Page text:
Kevin: The only reason to not worry is because of how self-aware Into the Spider-Verse was. They poked fun at many of the mistakes the past Spider-Man movies have made form the endless reboots to emo dancing.

Still, movie franchises usually lose steam, they change writers, or directors. Or if they manage to keep the creative minds behind something so fresh, the freshness eventually wears off, or the creative people get lazy or run out of ideas.

However, these days Marvel’s image is so micromanaged that there isn’t much wiggle room to screw things up (Venom notwithstanding). I think the real question is, what will get old sooner, the endless Spider-Man franchise or the endless superhero movie genre?

Personally I foresee some great superhero fatigue following the release of Avengers: Endgame this year. And unfortunately the Into the Spider-Verse universe could be the victim of an apathetic audience.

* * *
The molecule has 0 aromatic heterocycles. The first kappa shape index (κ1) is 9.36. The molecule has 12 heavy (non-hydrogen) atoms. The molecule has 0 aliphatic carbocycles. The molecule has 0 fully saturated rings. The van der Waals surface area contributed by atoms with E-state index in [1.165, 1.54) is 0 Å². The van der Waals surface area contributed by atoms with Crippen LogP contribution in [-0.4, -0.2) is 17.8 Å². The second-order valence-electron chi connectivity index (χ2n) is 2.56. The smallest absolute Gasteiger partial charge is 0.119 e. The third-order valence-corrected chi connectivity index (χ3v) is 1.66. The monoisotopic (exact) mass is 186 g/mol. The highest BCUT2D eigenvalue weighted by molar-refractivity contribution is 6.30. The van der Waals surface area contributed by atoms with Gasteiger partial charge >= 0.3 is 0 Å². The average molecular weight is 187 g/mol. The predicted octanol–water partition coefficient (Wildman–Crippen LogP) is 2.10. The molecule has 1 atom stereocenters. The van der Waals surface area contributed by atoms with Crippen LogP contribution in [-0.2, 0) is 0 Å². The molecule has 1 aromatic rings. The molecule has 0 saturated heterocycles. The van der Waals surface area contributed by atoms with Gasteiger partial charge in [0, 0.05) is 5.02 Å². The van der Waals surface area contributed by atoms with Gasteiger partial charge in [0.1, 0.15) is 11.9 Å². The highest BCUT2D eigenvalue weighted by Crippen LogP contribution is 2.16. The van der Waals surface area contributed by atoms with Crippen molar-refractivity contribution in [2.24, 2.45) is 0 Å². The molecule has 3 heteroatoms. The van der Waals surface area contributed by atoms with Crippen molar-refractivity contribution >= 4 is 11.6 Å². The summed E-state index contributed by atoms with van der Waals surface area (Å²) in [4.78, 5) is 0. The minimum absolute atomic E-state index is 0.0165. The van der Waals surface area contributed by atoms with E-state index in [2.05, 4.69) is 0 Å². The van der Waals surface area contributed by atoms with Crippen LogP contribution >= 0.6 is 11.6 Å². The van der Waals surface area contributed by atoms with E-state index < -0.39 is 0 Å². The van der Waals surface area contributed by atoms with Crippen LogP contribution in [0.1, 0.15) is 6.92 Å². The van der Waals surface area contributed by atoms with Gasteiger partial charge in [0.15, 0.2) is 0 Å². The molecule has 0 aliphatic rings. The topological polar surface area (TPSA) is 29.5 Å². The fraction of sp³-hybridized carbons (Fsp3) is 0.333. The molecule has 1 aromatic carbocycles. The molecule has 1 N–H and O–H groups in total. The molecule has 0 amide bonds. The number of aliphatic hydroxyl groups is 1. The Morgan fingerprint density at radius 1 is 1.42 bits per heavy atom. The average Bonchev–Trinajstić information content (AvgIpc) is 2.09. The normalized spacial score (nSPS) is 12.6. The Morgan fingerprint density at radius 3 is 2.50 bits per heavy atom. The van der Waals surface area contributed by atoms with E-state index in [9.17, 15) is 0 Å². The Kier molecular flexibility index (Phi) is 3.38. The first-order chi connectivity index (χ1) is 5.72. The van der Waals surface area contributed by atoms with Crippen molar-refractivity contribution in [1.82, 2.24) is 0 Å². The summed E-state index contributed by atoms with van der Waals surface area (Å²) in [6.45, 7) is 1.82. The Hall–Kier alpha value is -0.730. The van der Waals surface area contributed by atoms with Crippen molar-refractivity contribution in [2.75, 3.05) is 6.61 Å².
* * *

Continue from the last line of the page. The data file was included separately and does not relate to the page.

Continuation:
Who am I kidding, I bet Disney is already lining up two sequels and three TV seasons straight-to-their-new-streaming-program. I bet we will drown in Spider-Mammals until no one can hear our muffled objections.

I digress, I loved this movie and it has given me hope that there is still juice to squeeze in the superhero genre. And this juice happens to be animated, fun, and all about Spider-Man so I couldn’t be more thrilled.

Now that you’ve soaked the movie in fully, what is your final ranking of all Spider-Man movies? Where does it fall in all of the superhero movies?

Jesse: Oh sure, you said it was pointless to rank these movies earlier, but now that’s up to me? I see how it is.

I won’t count Civil War or Infinity War, because Spidey was just a character included in a much larger scope, but everything else is fair game. Let’s get the garbage out of the way first:

7. Spider-Man 3

It’s fair to argue whether or not this is truly the worst of the bunch, but Spidey 3 was unquestionably the most disappointing movie-going experience of my life. Never before or since have I left a theater more bewildered, confused and desperately hoping for the flashy thingy from Men in Black so that I could forget everything.